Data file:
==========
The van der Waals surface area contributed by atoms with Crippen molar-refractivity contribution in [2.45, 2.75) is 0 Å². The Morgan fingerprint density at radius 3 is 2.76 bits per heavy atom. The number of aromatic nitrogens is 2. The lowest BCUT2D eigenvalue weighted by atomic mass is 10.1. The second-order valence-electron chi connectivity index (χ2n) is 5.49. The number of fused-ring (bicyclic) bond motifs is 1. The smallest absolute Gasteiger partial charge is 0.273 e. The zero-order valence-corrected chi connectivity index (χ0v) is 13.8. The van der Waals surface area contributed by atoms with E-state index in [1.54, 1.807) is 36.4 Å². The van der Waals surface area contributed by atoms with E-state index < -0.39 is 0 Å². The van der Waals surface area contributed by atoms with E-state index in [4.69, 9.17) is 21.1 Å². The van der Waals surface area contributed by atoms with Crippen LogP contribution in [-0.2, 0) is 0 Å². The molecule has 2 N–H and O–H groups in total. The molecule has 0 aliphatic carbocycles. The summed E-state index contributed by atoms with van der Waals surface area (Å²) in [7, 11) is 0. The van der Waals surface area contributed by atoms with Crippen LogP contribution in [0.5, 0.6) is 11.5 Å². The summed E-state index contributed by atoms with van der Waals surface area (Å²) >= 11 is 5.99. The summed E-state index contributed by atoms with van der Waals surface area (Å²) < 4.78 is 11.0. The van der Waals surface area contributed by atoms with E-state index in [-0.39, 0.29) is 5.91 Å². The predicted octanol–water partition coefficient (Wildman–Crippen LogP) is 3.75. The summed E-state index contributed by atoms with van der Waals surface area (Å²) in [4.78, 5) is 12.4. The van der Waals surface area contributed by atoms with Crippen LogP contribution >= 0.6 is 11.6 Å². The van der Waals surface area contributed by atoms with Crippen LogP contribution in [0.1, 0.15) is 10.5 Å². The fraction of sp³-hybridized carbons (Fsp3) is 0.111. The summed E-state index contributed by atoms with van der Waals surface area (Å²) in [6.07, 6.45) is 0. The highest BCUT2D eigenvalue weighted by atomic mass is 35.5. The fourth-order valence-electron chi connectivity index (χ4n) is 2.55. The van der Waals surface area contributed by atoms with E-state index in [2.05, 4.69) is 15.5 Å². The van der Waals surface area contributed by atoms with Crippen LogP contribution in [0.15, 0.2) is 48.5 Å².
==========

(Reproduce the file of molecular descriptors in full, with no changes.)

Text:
The van der Waals surface area contributed by atoms with Crippen molar-refractivity contribution in [2.45, 2.75) is 0 Å². The Morgan fingerprint density at radius 3 is 2.76 bits per heavy atom. The number of aromatic nitrogens is 2. The lowest BCUT2D eigenvalue weighted by atomic mass is 10.1. The second-order valence-electron chi connectivity index (χ2n) is 5.49. The number of fused-ring (bicyclic) bond motifs is 1. The smallest absolute Gasteiger partial charge is 0.273 e. The zero-order valence-corrected chi connectivity index (χ0v) is 13.8. The van der Waals surface area contributed by atoms with E-state index in [1.54, 1.807) is 36.4 Å². The van der Waals surface area contributed by atoms with E-state index < -0.39 is 0 Å². The van der Waals surface area contributed by atoms with E-state index in [4.69, 9.17) is 21.1 Å². The van der Waals surface area contributed by atoms with Crippen LogP contribution in [-0.2, 0) is 0 Å². The molecule has 2 N–H and O–H groups in total. The molecule has 0 aliphatic carbocycles. The summed E-state index contributed by atoms with van der Waals surface area (Å²) in [7, 11) is 0. The van der Waals surface area contributed by atoms with Crippen LogP contribution in [0.5, 0.6) is 11.5 Å². The summed E-state index contributed by atoms with van der Waals surface area (Å²) >= 11 is 5.99. The summed E-state index contributed by atoms with van der Waals surface area (Å²) < 4.78 is 11.0. The van der Waals surface area contributed by atoms with E-state index in [-0.39, 0.29) is 5.91 Å². The predicted octanol–water partition coefficient (Wildman–Crippen LogP) is 3.75. The summed E-state index contributed by atoms with van der Waals surface area (Å²) in [4.78, 5) is 12.4. The van der Waals surface area contributed by atoms with Crippen LogP contribution >= 0.6 is 11.6 Å². The van der Waals surface area contributed by atoms with Crippen LogP contribution in [0.1, 0.15) is 10.5 Å². The fraction of sp³-hybridized carbons (Fsp3) is 0.111. The summed E-state index contributed by atoms with van der Waals surface area (Å²) in [6.07, 6.45) is 0. The highest BCUT2D eigenvalue weighted by atomic mass is 35.5. The fourth-order valence-electron chi connectivity index (χ4n) is 2.55. The van der Waals surface area contributed by atoms with E-state index in [2.05, 4.69) is 15.5 Å². The van der Waals surface area contributed by atoms with Crippen LogP contribution in [0.15, 0.2) is 48.5 Å².